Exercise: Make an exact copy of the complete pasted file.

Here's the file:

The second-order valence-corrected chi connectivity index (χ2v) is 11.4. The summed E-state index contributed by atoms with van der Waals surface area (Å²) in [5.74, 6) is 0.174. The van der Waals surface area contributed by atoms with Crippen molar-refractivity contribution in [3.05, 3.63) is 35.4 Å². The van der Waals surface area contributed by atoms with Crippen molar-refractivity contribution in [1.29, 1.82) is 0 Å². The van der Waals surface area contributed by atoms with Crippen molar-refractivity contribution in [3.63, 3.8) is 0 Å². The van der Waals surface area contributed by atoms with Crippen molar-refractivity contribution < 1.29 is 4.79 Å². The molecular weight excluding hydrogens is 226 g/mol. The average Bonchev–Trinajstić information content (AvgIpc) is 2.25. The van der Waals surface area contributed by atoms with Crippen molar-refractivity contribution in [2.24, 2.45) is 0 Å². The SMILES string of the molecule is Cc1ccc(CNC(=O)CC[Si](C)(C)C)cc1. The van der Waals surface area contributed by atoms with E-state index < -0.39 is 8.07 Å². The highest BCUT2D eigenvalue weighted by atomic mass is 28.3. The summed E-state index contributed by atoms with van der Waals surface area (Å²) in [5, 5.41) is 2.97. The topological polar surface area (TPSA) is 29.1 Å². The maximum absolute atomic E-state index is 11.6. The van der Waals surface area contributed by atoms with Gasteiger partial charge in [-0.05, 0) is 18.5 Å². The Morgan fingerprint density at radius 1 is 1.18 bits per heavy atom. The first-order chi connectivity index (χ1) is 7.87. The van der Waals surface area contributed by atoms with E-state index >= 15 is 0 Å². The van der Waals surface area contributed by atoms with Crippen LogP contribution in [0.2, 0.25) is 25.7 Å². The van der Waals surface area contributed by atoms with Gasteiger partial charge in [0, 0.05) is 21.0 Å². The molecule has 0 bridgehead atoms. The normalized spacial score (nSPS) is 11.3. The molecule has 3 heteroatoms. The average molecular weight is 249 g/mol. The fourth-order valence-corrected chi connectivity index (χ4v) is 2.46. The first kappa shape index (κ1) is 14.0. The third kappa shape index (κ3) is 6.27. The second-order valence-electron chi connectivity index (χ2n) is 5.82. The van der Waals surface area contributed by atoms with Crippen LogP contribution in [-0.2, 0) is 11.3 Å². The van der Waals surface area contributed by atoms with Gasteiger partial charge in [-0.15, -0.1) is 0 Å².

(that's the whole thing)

The second-order valence-corrected chi connectivity index (χ2v) is 11.4. The summed E-state index contributed by atoms with van der Waals surface area (Å²) in [5.74, 6) is 0.174. The van der Waals surface area contributed by atoms with Crippen molar-refractivity contribution in [3.05, 3.63) is 35.4 Å². The van der Waals surface area contributed by atoms with Crippen molar-refractivity contribution in [1.29, 1.82) is 0 Å². The van der Waals surface area contributed by atoms with Crippen molar-refractivity contribution in [3.63, 3.8) is 0 Å². The van der Waals surface area contributed by atoms with Crippen molar-refractivity contribution < 1.29 is 4.79 Å². The molecular weight excluding hydrogens is 226 g/mol. The average Bonchev–Trinajstić information content (AvgIpc) is 2.25. The van der Waals surface area contributed by atoms with Crippen molar-refractivity contribution in [2.24, 2.45) is 0 Å². The SMILES string of the molecule is Cc1ccc(CNC(=O)CC[Si](C)(C)C)cc1. The van der Waals surface area contributed by atoms with E-state index < -0.39 is 8.07 Å². The highest BCUT2D eigenvalue weighted by atomic mass is 28.3. The summed E-state index contributed by atoms with van der Waals surface area (Å²) in [5, 5.41) is 2.97. The topological polar surface area (TPSA) is 29.1 Å². The maximum absolute atomic E-state index is 11.6. The van der Waals surface area contributed by atoms with Gasteiger partial charge in [-0.05, 0) is 18.5 Å². The Morgan fingerprint density at radius 1 is 1.18 bits per heavy atom. The first-order chi connectivity index (χ1) is 7.87. The van der Waals surface area contributed by atoms with E-state index >= 15 is 0 Å². The van der Waals surface area contributed by atoms with Crippen LogP contribution in [0.2, 0.25) is 25.7 Å². The van der Waals surface area contributed by atoms with Gasteiger partial charge in [0, 0.05) is 21.0 Å². The molecule has 0 bridgehead atoms. The normalized spacial score (nSPS) is 11.3. The molecule has 3 heteroatoms. The average molecular weight is 249 g/mol. The fourth-order valence-corrected chi connectivity index (χ4v) is 2.46. The first kappa shape index (κ1) is 14.0. The third kappa shape index (κ3) is 6.27. The second-order valence-electron chi connectivity index (χ2n) is 5.82. The van der Waals surface area contributed by atoms with Crippen LogP contribution in [-0.2, 0) is 11.3 Å². The van der Waals surface area contributed by atoms with Gasteiger partial charge in [-0.15, -0.1) is 0 Å².